To William Gordon
Philadelphia April 8. 1777 Tuesday
I had your Favour of 27 March by this Days Post. That this Country will go Safely through this Revolution, I am well convinced, but We have severe Conflicts to endure yet, and I hope shall be prepared for them. Indeed there is one Enemy, which to me is more formidable, than Famine, Pestilence and the sword, I mean the Corruption which is prevalent in so many American Hearts, a Depravity that is more inconsistent with our Republican Governments, than Light is with Darkness. If We can once give Energy enough to our Governments, and Discipline enough to our Armies to overcome this base Principle1 of Selfishness, to make <
the People feel themselves> Citizens and soldiers, feel themselves the Children of the Commonwealth, and love and revere their Mother so much, as to make their Happiness consist in her service I shall think We have a Prospect of Tryumph indeed.
Your Design, sir of collecting Materials for an History of the Rise, Progress and Issue of the American Revolution, is liberal and generous, and as you will find it a laborious Undertaking, you ought to be encouraged and assisted in it. I should be very willing to contribute any Thing in my Power, towards So usefull a Work. But I must frankly tell you there is very little in my Power. So far from making Collections myself I have very often destroyed, the Papers in my Power, and my own Minutes of Events and their Causes. We are hurried away in such a Kind of Delirium arising from the Multiplicity of Affairs, and the Disorder in which they rise in Review before Us that I confess myself unable even to recollect the Circumstances of any Transaction with sufficient Precision to assist an Historian.2 There are Materials however in Possession of the Secretary of State, and others in the War Office, which will be preserved. The Mass Bay however was the first Theatre and your History should begin at least from the Year 1761.3
Your Correspondent, whoever he is, has a Talent at Panegyrick enough to turn an Head that has much less Vanity in it, than mine. Sometimes however the Extravagance of Flattery is an Antidote to its Poison. I shall not however be made to tremble to think of the Expectations that will be formed from me, by such wild Praises. No such Attributes belong to me: and I am under no concern about answering to what may be justly expected of me. Alass! Who is equal to these Things?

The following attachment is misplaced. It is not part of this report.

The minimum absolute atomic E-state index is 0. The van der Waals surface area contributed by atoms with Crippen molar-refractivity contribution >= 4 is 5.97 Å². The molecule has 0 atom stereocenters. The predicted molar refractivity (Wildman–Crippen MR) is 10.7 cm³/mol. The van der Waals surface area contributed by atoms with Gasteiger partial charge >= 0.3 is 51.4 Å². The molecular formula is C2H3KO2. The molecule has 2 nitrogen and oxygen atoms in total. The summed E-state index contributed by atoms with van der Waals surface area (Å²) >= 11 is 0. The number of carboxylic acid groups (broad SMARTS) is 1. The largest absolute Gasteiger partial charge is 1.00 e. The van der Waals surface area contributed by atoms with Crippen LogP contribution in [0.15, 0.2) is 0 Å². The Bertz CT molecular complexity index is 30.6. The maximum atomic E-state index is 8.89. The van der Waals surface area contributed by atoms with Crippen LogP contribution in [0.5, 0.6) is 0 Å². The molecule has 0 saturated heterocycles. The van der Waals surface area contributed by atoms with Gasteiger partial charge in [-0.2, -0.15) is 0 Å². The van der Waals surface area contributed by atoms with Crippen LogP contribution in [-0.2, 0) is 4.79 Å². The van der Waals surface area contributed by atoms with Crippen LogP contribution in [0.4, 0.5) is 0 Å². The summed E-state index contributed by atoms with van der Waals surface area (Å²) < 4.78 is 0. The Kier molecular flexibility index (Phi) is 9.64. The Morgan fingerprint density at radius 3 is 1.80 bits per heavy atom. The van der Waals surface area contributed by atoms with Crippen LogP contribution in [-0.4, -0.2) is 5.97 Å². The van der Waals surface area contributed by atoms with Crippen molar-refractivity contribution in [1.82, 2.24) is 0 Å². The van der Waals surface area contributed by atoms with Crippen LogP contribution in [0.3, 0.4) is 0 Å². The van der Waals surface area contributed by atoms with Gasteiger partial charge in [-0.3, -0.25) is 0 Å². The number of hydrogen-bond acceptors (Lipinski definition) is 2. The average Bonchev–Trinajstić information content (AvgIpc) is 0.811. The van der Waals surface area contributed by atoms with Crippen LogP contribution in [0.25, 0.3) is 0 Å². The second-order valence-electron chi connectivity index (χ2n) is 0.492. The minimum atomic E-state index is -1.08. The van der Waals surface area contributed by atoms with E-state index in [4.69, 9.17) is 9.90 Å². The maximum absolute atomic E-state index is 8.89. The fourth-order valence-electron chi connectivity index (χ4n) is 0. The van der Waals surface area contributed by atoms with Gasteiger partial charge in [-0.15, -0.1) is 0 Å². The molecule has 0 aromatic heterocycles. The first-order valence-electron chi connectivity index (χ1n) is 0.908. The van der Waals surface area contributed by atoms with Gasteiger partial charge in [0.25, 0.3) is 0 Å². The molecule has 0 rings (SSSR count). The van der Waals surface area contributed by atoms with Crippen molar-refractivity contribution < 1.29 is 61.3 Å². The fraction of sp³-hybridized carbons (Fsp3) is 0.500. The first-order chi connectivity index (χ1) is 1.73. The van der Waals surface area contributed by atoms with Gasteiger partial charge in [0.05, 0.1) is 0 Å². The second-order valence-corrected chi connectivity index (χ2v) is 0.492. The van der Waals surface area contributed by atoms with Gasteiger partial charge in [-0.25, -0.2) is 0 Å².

The Affair of the Treasury of H.C. is a delicate Business,4 and as I have no particular Connection with it, I believe it will be most prudent for me to mind my own Business, and give myself no Trouble about that.
Mr. Hastings’s Petition will be attended to, I believe, and hope, and his allowance made more adequate to his Merit and services.
I hear a Committee is come to the Jersies, to know how many Troops are to be posted in our State. I hope, our State will not think of detaining any of them. For the Lands sake let Us have an Army this Year to oppose an Army, that the Campaign may be neither so disastrous, or so disgracefull as the last.
I should be glad to hear from you as often as your Leisure will Admit, and I am with Respect yours &c.
LbC (Adams Papers); notation: “Sent.”
1. The rest of this paragraph was interlined. The sentence was to have ended with the final ten words of the paragraph, which were crossed out and then repeated after the addition was made.
2. For Gordon’s use of JA’s papers, see Adams Family Correspondence description begins Adams Family Correspondence, ed. L. H. Butterfield and others, Cambridge, 1963-. description ends , 1:229–230 and JA, Papers description begins Papers of John Adams, ed. Robert J. Taylor and others, Cambridge, 1977-. description ends , 3:313, 332–333, 403.
3. The final two sentences of this paragraph were interlined.